By trading Ryan Ludwick the Cardinals are counting on Jon Jay being for real

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St. Louis ranks just ninth among National League teams in runs scored–compared to second in runs allowed–and prior to Saturday’s trade deadline many people felt the Cardinals would be in the market for an offensive upgrade.
Instead they traded one of their best hitters, right fielder Ryan Ludwick, to the Padres in a three-team deal that netted them Indians right-hander Jake Westbrook. I’m no longer surprised when Cardinals pitching coach Dave Duncan works his magic on a veteran pitcher, but Westbrook certainly doesn’t seem like a particularly impactful pickup.
After missing all of last season following Tommy John elbow surgery he returned to go 6-7 with a 4.65 ERA and 73/44 K/BB ratio in 127.2 innings and serves as merely the fourth starter in the Cardinals’ rotation behind Adam Wainwright, Chris Carpenter, and Jaime Garcia. Picking up Westbrook certainly wasn’t a bad idea, but parting with Ludwick to get him seems like an odd decision.
Clearly the Cardinals feel comfortable handing Ludwick’s job to rookie Jon Jay, who’s hit .378 with a 1.000 OPS in 50 games. If he continues to hit like Roy Hobbs obviously Ludwick won’t be missed, but Jay batted just .295/.356/.424 in 194 games at Triple-A and owns a career slugging percentage of .432 in 1,564 at-bats as a minor leaguer.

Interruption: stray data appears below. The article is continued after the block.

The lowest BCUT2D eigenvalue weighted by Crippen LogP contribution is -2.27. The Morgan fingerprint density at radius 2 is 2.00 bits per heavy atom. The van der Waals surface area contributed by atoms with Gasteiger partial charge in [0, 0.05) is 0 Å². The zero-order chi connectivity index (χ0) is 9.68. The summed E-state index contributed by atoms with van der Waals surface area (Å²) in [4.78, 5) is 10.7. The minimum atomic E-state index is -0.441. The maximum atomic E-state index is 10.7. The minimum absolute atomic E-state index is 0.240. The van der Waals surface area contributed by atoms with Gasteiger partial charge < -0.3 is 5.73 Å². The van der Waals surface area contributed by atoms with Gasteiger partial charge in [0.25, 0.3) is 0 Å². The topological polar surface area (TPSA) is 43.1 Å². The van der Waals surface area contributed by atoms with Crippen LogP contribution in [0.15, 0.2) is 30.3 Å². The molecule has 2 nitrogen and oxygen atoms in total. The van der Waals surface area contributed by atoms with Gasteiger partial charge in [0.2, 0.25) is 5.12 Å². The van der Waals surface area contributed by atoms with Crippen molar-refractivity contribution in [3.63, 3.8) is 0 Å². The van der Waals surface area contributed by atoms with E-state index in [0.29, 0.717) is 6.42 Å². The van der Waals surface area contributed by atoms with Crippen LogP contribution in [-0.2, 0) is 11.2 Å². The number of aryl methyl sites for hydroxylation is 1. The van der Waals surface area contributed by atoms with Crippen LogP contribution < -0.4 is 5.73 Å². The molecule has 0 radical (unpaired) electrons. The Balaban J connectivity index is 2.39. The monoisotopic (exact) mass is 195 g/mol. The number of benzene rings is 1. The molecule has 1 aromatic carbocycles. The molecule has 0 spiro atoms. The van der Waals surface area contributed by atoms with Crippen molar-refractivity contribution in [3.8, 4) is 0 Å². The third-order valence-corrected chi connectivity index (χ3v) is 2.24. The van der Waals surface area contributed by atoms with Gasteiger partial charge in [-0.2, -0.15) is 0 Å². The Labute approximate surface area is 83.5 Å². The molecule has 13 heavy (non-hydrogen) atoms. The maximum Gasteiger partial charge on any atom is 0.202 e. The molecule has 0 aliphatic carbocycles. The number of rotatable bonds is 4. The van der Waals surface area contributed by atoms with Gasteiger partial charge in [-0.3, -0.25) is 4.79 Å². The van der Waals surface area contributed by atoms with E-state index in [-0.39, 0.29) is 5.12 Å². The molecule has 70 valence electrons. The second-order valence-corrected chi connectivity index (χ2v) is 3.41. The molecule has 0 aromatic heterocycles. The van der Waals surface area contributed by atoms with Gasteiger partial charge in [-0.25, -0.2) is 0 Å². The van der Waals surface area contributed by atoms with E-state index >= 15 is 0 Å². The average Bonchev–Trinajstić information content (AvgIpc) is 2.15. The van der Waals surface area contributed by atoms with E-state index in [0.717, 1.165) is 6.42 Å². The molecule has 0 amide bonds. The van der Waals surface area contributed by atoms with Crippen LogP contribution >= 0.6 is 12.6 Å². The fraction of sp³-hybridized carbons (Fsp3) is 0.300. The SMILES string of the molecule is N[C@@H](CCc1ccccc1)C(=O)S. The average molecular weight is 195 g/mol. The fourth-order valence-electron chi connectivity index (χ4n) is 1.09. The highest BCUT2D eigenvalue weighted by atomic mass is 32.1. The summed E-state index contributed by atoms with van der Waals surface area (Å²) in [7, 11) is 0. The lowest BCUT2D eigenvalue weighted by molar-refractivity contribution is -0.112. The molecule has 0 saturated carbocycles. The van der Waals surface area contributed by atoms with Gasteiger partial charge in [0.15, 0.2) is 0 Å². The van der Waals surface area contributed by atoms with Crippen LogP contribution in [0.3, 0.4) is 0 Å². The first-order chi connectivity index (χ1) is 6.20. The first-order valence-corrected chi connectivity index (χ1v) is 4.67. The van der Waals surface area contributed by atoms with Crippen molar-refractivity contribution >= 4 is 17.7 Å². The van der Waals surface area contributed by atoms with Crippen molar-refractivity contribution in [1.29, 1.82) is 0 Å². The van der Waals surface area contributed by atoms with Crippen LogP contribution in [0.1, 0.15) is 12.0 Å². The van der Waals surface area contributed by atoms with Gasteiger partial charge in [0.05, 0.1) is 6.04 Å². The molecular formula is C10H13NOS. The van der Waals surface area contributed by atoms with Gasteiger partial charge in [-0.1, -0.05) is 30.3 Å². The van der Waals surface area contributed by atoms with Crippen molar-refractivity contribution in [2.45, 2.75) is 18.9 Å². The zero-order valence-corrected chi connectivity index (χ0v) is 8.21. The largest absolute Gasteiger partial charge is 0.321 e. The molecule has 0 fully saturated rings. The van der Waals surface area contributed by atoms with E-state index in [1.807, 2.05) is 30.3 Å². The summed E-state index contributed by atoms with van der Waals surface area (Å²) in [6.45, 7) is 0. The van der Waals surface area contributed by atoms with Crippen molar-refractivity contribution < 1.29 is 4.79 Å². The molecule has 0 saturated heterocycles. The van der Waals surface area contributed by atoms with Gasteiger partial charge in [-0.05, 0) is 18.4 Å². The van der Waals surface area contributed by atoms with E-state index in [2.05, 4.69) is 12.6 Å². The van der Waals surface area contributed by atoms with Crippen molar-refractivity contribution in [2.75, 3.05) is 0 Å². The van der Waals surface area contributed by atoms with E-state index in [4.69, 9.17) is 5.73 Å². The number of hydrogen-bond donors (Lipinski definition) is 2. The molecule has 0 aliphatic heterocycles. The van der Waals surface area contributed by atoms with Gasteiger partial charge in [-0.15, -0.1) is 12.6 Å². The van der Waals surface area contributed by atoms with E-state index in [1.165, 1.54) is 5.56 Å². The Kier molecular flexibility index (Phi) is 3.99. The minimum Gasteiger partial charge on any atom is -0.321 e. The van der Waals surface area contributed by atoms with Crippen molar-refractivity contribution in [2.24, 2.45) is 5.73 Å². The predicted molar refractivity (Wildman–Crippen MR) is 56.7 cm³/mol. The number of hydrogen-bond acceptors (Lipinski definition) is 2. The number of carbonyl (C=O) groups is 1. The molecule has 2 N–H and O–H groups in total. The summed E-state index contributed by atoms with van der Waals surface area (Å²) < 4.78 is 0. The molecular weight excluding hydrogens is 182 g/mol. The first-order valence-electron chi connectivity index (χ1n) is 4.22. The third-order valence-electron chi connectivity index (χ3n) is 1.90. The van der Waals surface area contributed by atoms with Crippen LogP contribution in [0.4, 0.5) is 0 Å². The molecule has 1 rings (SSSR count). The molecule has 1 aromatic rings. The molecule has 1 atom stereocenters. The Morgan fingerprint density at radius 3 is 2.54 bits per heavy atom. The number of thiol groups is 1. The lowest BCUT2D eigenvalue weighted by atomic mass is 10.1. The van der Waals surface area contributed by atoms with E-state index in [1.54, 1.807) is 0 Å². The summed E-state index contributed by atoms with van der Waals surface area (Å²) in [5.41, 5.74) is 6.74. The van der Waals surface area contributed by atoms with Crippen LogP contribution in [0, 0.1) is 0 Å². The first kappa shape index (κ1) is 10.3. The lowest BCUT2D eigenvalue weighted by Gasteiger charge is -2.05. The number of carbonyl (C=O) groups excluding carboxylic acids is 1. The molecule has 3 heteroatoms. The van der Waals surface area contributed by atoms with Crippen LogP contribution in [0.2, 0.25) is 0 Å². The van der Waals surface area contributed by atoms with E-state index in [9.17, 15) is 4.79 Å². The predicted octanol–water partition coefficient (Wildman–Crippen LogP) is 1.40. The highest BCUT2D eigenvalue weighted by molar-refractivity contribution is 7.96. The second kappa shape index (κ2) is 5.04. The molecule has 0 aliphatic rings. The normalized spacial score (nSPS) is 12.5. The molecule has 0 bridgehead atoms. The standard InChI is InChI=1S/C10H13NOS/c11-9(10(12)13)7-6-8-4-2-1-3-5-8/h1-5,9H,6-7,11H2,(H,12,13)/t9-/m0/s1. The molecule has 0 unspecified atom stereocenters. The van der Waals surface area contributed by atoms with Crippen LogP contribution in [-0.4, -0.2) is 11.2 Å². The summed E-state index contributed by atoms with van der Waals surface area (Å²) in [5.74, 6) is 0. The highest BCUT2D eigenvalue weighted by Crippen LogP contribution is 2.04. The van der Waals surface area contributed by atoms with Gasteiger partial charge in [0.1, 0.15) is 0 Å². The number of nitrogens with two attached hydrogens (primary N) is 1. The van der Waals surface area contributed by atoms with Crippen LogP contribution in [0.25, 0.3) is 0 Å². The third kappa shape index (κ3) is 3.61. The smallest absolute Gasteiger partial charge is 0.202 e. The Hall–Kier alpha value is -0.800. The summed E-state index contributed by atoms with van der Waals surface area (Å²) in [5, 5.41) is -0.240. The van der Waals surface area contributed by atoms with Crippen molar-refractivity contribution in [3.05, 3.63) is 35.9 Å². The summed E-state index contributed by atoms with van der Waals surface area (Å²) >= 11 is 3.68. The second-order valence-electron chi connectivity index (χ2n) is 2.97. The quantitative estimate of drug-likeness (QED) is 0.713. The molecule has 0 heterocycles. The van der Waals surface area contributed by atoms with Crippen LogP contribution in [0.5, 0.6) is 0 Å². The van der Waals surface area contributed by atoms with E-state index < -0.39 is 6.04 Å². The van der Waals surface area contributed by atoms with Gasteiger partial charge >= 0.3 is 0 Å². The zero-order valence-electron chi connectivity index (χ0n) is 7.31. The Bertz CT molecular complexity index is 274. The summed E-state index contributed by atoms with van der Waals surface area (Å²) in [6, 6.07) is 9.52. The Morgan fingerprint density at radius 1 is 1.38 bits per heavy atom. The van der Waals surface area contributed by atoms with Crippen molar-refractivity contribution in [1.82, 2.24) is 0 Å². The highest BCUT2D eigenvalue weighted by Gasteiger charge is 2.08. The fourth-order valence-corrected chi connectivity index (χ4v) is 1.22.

Once he comes back down to earth as merely a useful role player the Cardinals are likely to miss Ludwick’s bat, both this season and next. Before the trade Ludwick hit .281/.343/.484 in 77 games this year and batted .280/.349/.507 with an average of 26 homers per 150 games during four seasons in St. Louis. Parting with that production and counting on a 25-year-old rookie with a mediocre minor-league track record to replace it just to bring in a decent fourth starter seems like a risk without much payoff.

Danny Farquhar in critical condition after suffering ruptured aneurysm

Danny Farquhar
AP Images
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Awful news for the White Sox and reliever Danny Farquhar: the right-hander remains hospitalized with a brain hemorrhage, per a team announcement on Saturday. He’s in stable but critical condition after sustaining a “ruptured aneurysm [that] caused the brain bleed” on Friday.

Farquhar, 31, passed out in the dugout during the sixth inning of Friday’s game against the Astros. He regained consciousness shortly after the incident and was taken to RUSH University Medical Center, where he’s expected to continue treatment with Dr. Demetrius Lopez in the neurological ICU unit.

“It takes your breath away a little bit,” club manager Rick Renteria said following the game. “One of your guys is down there and you have no idea what’s going on. […] When one of your teammates or anybody you know has an episode, even if it’s not a teammate, something is going on, you realize everything else you keep in perspective. Everything has its place. It’s one of our guys, so we are glad he was conscious when he left here.”